This is the first in an ongoing series about community leaders in West Michigan implementing entrepreneurial skills in youth education.
Like any business, commercial screen printer Ambrose strives to provide their customers with a quality product at competitive pricing in a timely fashion. But something sets Ambrose apart–the company is run by five teen apprentices as part of the West Michigan Center for Arts and Technology (WMCAT) Social Enterprise Initiative.
Adam Weiler started Ambrose eight years ago as a means to fund an after school art and design program at the Holland Area Arts Council. Weiler graduated from Central College in Pela, Iowa with a bachelor’s degree in visual arts and mathematics. He was inspired by the experience of having a difficult time applying his skill set after college and sought to create a program that would better equip high school students to make beneficial decisions early on.
Overtime, Ambrose grew and the company was able to expand its services, create a product line, open a retail space and successfully fund the after school programming at no cost to the students.
“At the core of it, we were starting to help students explore the business side of creativity and the creative side of business,”Weiler said.
When it came time to take the next step, Ambrose sought partnership with WMCAT, an organization that provides creative after school programming for teens in the Grand Rapids Public School district. While Ambrose was looking to expand further, WMCAT wanted a way to keep their alumni connected to their programming post-graduation. The two joined forces and merged in 2015.
“Ambrose offers them (WMCAT alumni) a place where they can get a living wage while receiving opportunities, mentor ship and support,” Kirk Eklund said, program director for social enterprise at WMCAT.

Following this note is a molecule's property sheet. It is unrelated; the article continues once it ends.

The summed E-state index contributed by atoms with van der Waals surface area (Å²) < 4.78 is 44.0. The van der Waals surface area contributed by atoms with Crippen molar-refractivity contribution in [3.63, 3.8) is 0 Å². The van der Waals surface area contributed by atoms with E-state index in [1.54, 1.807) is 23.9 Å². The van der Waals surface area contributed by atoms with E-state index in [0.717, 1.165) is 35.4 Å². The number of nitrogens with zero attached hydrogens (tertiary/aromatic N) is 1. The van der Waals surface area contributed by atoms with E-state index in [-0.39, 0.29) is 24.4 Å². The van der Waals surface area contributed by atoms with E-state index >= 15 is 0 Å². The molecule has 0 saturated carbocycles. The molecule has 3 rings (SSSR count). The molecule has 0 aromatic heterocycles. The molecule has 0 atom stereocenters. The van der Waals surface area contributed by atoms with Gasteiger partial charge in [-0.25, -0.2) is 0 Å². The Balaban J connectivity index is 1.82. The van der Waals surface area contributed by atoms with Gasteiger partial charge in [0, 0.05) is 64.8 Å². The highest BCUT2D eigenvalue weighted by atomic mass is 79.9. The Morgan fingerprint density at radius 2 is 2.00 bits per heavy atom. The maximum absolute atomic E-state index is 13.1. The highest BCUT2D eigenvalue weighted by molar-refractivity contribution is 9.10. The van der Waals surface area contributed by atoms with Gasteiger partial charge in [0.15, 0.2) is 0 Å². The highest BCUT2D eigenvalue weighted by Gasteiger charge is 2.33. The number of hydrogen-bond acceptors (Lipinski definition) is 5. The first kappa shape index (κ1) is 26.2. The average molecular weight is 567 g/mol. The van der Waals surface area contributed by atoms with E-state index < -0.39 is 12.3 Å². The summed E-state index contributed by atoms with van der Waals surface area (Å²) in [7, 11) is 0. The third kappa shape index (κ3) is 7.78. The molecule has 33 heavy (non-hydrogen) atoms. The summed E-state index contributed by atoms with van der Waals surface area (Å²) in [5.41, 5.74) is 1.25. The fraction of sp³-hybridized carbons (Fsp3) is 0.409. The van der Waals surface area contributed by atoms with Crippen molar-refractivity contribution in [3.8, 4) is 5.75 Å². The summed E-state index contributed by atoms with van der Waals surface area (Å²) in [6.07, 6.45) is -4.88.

The first group of Ambrose apprentices began in the summer of 2015. The apprentices, all of whom are alumni of WMCAT’s Teen Arts and Tech Program, range from ages 18-20. They work from 10-30 hours each week and are involved in every aspect of the company. Their responsibilities include developing production schedules, creating product, customer service, ordering blank goods, social media and marketing management. Before starting, they were given a crash course in business acumen, including the business model canvas. Through teaching the apprentices how to bring products to life and engage in meaningful business practices while working together as a team, the program aims to give them the ability to invest in their college years in a way that will be beneficial to them in the long term.
Margaret Anikso, 19, is a WMCAT alumni and Ambrose apprentice.
“My favorite part about it is just being immersed in the business and getting real world experience,” Anisko said.
Anisko attended high school at Nexus Academy of Grand Rapids and is currently going to Grand Rapids Community College for business management.
The apprentices are also involved in developing metrics to gauge the success of the program. They regularly address three factors when determining what is working and what isn’t: Is it investing in the student’s ability to grow, is it profitable for WMCAT and is it delightful for the customer?
Ambrose’s unique programming has garnered a positive response from their customers and the community. Marketing firm Williams Group is an Ambrose client and recently spent an afternoon talking to the apprentices about marketing jobs and career paths. This, Weiler says, is kind of interaction that Ambrose strives for.
“We don’t want customers, we want collaborators,” Weiler said. “Our goal is for students to better understand the ways that they can use their unique skill sets in ways that benefit companies, communities and nonprofits. To have folks open their doors just to say, ‘I’m a graphic designer and this is what I do everyday,’ is so helpful.”
Ambrose is just the beginning of social enterprise at WMCAT. Eklund and Weiler plan to refine the model and expand it to include other programs in order to diversify employment opportunities for students as well as diversify WMCAT’s income strain.
“The most rewarding thing has been seeing the apprentices realize that they have the ability to shape the environment they work in,” Weiler said. “ … that they don’t just have to inherit the systems that are inefficient, but they have the tools necessary to change those things.”
For more information about Ambrose at WMCAT, please visit www.wmcat.org/social-enterprise/